In Louisiana, the thirty-five year old single mother Lavina, delivers a baby boy - and a monster - in the evil Whateley House. Ten years later, Dr. Henry Armitage and his assistant, ...
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Zoë Simpson Dean,
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In Louisiana, the thirty-five year old single mother Lavina, delivers a baby boy - and a monster - in the evil Whateley House. Ten years later, Dr. Henry Armitage and his assistant, Professor Fay Morgan, discover that page 751 of every copy of the Necronomicon is missing and the Black Brotherhood has summoned the gate keeper Yog Sothoth to leave the portal opened to the demons and ancient gods. They invite the arrogant and skeptical Professor Walter Rice, who can translate the Necronomicon, to help them to find the book. Meanwhile, Lavina's son, Wilbur Whateley, ages very fast and seeks the missing page to open the portal.Written by
Claudio Carvalho, Rio de Janeiro, Brazil
Someday, H.P. Lovecraft might get a big-budget adaptation, but until then, it's B-movies all the way and this is as "B" as you can get, and I actually admire it for not trying to be more than that. Unfortunately, except for some good effects late in the film, there's not much here worth recommending. The 1970 film of the same title was mostly just inspired by the Lovecraft story; this version sticks a bit more closely to the original tale about the awful Whateley family and their blasphemous breeding of human woman and the demonic monster Yog-Sothoth in an attempt at opening up a portal for the horrific Old Ones to return to Earth. Wilbur Whateley (Re-Animator's Jeffrey Combs) is a drooling backwoods idiot (supposedly a 10-year-old who has aged 40 years physically) looking for a missing page in the evil book The Necronomicon which will allow him to finish the rite of re-entry.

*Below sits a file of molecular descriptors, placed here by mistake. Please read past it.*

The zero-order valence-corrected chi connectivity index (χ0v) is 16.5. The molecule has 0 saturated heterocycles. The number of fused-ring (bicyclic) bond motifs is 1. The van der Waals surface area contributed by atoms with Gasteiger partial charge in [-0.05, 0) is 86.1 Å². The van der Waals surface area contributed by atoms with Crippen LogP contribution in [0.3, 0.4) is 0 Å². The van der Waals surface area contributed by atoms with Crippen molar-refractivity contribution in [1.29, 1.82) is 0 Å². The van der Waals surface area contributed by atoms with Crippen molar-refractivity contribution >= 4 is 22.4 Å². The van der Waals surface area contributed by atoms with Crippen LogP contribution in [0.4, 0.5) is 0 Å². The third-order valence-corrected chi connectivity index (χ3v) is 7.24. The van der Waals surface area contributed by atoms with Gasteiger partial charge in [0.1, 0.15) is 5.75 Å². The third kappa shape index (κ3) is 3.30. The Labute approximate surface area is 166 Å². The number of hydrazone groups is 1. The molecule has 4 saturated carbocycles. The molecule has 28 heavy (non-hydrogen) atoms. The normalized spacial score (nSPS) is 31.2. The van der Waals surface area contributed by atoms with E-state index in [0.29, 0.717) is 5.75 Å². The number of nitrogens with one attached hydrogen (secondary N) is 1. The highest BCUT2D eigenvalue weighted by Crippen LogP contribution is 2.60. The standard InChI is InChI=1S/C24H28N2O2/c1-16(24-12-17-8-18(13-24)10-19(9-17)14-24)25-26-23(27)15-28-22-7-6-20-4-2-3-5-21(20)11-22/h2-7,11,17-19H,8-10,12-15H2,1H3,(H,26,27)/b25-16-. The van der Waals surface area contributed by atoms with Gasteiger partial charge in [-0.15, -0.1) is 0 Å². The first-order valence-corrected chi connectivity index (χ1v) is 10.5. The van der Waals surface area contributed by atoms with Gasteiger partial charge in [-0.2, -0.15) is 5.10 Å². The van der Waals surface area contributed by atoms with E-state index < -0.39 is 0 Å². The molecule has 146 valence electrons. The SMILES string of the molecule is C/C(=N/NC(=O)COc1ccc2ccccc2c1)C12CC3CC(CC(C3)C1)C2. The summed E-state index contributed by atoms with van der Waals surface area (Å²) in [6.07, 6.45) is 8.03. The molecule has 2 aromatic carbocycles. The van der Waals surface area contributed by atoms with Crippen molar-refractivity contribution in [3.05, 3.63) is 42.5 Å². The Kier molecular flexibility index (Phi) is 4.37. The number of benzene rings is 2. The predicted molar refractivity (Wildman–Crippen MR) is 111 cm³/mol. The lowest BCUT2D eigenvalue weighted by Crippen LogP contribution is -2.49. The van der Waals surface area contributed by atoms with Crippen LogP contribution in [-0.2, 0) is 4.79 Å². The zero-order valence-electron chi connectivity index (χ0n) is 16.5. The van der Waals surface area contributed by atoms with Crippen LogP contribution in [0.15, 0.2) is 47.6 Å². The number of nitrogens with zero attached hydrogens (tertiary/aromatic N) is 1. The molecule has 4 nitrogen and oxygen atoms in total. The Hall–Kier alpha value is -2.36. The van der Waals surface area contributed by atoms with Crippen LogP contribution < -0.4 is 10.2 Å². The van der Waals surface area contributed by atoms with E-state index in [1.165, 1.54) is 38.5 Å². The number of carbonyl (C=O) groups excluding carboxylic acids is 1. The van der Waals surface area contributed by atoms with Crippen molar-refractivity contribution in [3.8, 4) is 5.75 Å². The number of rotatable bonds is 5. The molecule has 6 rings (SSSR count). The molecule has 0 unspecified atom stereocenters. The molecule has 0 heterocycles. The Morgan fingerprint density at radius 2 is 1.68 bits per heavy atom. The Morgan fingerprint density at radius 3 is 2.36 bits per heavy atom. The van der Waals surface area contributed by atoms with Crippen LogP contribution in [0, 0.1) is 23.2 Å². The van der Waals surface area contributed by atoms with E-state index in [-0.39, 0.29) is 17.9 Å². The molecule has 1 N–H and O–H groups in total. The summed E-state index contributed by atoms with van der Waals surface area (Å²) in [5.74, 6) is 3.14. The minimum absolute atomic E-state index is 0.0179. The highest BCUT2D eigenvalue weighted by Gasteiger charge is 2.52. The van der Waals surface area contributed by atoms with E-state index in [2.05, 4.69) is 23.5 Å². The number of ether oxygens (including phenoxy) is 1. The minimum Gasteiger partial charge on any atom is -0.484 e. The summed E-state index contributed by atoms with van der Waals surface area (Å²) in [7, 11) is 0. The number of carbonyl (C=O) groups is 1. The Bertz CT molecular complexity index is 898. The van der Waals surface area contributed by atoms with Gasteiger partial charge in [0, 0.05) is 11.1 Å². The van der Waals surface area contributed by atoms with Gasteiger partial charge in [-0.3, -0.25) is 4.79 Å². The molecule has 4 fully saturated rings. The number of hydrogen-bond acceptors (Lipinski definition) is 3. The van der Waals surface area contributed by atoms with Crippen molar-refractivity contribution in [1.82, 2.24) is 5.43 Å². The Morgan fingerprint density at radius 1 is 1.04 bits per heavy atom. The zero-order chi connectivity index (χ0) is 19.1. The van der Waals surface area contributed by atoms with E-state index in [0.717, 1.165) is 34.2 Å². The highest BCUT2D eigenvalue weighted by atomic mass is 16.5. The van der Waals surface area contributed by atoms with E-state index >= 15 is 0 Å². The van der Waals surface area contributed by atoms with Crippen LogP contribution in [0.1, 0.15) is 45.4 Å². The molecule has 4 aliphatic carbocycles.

What's been added to this version is a romantic lead couple, played by Griff Furst and Sarah Lieving, who are helping a Miskatonic University professor (Dean Stockwell) find the missing page before Combs does. There's lots of Lovecraft name-dropping; in addition to Miskatonic University and the Necronomicon, we meet Alhazred the Mad Arab, the author of that evil book, and Olaus Wormius, a decadent Necronomicon scholar. The decent opening sequence is right out of The Exorcist, there are nice effects in the climactic scene involving Yog-Sothoth's appearance, and an effective brief shot of an ancient Lovecraftian landscape. Furst, who sometimes looks like Peter Sarsgaard or the early Mickey Rourke, is good, but the rest of the cast is mediocre, including Stockwell (who played Wilbur in the 1970 film) who practically sleepwalks through his part. Very bad dialogue doesn't help anyone, and why they felt the need to transport Lovecraft's New England towns to the Bayou is beyond me--the change adds nothing interesting.
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